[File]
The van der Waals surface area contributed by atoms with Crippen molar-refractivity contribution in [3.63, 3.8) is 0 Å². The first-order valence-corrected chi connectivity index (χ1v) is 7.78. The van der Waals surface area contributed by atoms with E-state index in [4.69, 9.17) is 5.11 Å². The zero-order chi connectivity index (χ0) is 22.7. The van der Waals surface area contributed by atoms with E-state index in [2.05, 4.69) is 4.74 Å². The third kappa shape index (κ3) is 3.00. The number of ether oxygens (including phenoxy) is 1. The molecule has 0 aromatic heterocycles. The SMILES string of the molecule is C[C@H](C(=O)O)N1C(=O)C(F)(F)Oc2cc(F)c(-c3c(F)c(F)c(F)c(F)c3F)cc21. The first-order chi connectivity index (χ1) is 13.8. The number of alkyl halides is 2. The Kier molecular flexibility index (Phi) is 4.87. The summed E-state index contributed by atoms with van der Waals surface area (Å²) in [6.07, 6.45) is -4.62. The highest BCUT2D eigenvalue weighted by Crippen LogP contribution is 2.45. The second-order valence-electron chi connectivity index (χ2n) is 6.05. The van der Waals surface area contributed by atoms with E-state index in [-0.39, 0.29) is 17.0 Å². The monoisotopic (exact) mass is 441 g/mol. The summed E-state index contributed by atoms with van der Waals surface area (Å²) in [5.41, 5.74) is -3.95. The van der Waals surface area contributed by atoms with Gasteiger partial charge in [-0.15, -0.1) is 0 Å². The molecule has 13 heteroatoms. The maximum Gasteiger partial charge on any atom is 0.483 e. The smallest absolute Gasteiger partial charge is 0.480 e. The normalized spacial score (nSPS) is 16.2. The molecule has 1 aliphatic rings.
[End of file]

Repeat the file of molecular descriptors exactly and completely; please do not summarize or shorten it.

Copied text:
The van der Waals surface area contributed by atoms with Crippen molar-refractivity contribution in [3.63, 3.8) is 0 Å². The first-order valence-corrected chi connectivity index (χ1v) is 7.78. The van der Waals surface area contributed by atoms with E-state index in [4.69, 9.17) is 5.11 Å². The zero-order chi connectivity index (χ0) is 22.7. The van der Waals surface area contributed by atoms with E-state index in [2.05, 4.69) is 4.74 Å². The third kappa shape index (κ3) is 3.00. The number of ether oxygens (including phenoxy) is 1. The molecule has 0 aromatic heterocycles. The SMILES string of the molecule is C[C@H](C(=O)O)N1C(=O)C(F)(F)Oc2cc(F)c(-c3c(F)c(F)c(F)c(F)c3F)cc21. The first-order chi connectivity index (χ1) is 13.8. The number of alkyl halides is 2. The Kier molecular flexibility index (Phi) is 4.87. The summed E-state index contributed by atoms with van der Waals surface area (Å²) in [6.07, 6.45) is -4.62. The highest BCUT2D eigenvalue weighted by Crippen LogP contribution is 2.45. The second-order valence-electron chi connectivity index (χ2n) is 6.05. The van der Waals surface area contributed by atoms with E-state index in [-0.39, 0.29) is 17.0 Å². The monoisotopic (exact) mass is 441 g/mol. The summed E-state index contributed by atoms with van der Waals surface area (Å²) in [5.41, 5.74) is -3.95. The van der Waals surface area contributed by atoms with Gasteiger partial charge in [-0.15, -0.1) is 0 Å². The molecule has 13 heteroatoms. The maximum Gasteiger partial charge on any atom is 0.483 e. The smallest absolute Gasteiger partial charge is 0.480 e. The normalized spacial score (nSPS) is 16.2. The molecule has 1 aliphatic rings.